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Magic Music from the Telharmonium Hardcover – January 1, 1995

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Product Details

  • Hardcover: 436 pages
  • Publisher: Scarecrow Press (January 1995)
  • Language: English
  • ISBN-10: 0810826925
  • ISBN-13: 978-0810826922
  • Product Dimensions: 8.8 x 6.6 x 1 inches
  • Shipping Weight: 1.4 pounds
  • Average Customer Review: 4.0 out of 5 stars  See all reviews (1 customer review)
  • Amazon Best Sellers Rank: #4,191,365 in Books (See Top 100 in Books)

Editorial Reviews


In this book, Weidenaar provides the first comprehensive study of the invention and marketing of the earliest electronic music-delivery system...Well-written and extensively researched, Magic Music is an engaging read for those interested in electronic-music history of early business models in the entertainment field. (Mix)

The book will be of value to scholars interested in the history of music technology, and also, though less obviously, to students of early twentieth-century social and economic history. (Notes: The Quarterly Journal of the Music Library Association)

About the Author

Reynold Weidenaar is Associate Professor of Communication at William Paterson University, Wayne, NJ.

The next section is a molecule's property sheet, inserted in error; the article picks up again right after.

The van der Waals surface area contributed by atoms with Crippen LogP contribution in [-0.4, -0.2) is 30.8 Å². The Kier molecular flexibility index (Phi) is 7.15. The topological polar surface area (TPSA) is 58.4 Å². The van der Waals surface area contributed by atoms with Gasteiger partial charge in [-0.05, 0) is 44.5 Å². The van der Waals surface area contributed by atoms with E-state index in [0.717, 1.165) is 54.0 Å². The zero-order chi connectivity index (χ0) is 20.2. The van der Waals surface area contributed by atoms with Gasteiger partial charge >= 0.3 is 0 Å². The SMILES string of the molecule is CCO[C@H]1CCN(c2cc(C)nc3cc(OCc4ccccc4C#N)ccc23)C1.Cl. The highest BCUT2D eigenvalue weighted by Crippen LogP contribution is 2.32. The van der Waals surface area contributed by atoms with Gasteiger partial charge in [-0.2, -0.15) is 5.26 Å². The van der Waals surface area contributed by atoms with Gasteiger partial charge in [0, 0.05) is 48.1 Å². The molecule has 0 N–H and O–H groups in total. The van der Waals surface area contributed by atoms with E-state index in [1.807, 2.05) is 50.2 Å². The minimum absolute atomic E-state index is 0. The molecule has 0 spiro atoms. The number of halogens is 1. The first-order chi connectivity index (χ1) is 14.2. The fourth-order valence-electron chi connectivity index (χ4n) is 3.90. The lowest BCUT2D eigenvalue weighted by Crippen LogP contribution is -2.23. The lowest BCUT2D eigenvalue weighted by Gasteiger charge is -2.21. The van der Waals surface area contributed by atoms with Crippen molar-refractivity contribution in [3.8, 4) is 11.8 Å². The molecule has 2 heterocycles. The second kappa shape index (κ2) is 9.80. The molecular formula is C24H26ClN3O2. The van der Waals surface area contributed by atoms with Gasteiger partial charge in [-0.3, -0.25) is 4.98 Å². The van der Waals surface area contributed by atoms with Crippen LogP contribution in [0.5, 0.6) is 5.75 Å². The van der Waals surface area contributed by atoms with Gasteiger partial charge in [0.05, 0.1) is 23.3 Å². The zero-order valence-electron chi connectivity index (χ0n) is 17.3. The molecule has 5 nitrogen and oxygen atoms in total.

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Most Helpful Customer Reviews

6 of 6 people found the following review helpful By T. Hooper on April 21, 2000
Format: Hardcover Verified Purchase
If you are interested in the story of Cahill and his mammoth musical instrument, the Telharmonium, you will find this book to be the most authoritative source of information on this fascinating invention and it's ignoble end. Weidenaar reconstructs the story of Cahill's invention from a myriad of documents and interviews, and truly shows the inventors vision and persistence in the face of ultimately insurmountable obstacles over a course of many years. Based on the authors Phd, this book is somewhat scholarly and many pages are taken up with appendices and bibliography. Regardless, it is a fascinating read for anyone interested in the early origins of electronic music to see how an inventor could manage to implement such a concept at the turn of the century before the advent of true electronics. I personally found it fascinating to see how a system invented before 1900 predated many modern concepts of music synthesis and distribution, and I saw similarity between the Telharmonium venture and many hi-tech startups of the modern age. Thaddeus Cahill was truly a man before his time, and Weidenaar's book provides Cahill with the recognition he has deserved for many years.
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